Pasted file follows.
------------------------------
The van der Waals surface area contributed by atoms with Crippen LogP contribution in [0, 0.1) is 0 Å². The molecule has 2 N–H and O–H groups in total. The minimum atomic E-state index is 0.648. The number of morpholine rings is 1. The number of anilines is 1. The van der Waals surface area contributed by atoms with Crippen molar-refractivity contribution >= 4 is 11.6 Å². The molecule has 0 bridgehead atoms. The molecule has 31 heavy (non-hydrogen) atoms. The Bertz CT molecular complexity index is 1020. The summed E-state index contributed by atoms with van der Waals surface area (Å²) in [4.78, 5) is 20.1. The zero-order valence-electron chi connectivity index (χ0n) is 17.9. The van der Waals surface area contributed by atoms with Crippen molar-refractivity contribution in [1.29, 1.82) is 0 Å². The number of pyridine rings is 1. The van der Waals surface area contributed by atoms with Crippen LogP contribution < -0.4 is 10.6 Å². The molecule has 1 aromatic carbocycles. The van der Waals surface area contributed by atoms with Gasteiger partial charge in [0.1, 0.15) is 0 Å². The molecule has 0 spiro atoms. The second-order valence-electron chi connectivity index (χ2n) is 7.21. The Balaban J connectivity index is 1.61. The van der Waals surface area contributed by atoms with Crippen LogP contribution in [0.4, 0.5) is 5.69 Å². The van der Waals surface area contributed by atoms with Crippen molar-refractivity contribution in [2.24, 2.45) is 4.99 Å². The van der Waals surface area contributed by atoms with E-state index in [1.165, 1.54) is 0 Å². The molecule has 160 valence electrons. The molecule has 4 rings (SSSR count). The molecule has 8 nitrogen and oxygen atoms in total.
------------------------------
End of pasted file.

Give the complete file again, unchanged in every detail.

The van der Waals surface area contributed by atoms with Crippen LogP contribution in [0, 0.1) is 0 Å². The molecule has 2 N–H and O–H groups in total. The minimum atomic E-state index is 0.648. The number of morpholine rings is 1. The number of anilines is 1. The van der Waals surface area contributed by atoms with Crippen molar-refractivity contribution >= 4 is 11.6 Å². The molecule has 0 bridgehead atoms. The molecule has 31 heavy (non-hydrogen) atoms. The Bertz CT molecular complexity index is 1020. The summed E-state index contributed by atoms with van der Waals surface area (Å²) in [4.78, 5) is 20.1. The zero-order valence-electron chi connectivity index (χ0n) is 17.9. The van der Waals surface area contributed by atoms with Crippen molar-refractivity contribution in [1.29, 1.82) is 0 Å². The number of pyridine rings is 1. The van der Waals surface area contributed by atoms with Crippen LogP contribution < -0.4 is 10.6 Å². The molecule has 1 aromatic carbocycles. The van der Waals surface area contributed by atoms with Gasteiger partial charge in [0.1, 0.15) is 0 Å². The molecule has 0 spiro atoms. The second-order valence-electron chi connectivity index (χ2n) is 7.21. The Balaban J connectivity index is 1.61. The van der Waals surface area contributed by atoms with Crippen LogP contribution in [0.4, 0.5) is 5.69 Å². The van der Waals surface area contributed by atoms with Crippen molar-refractivity contribution in [2.24, 2.45) is 4.99 Å². The van der Waals surface area contributed by atoms with E-state index in [1.165, 1.54) is 0 Å². The molecule has 160 valence electrons. The molecule has 4 rings (SSSR count). The molecule has 8 nitrogen and oxygen atoms in total.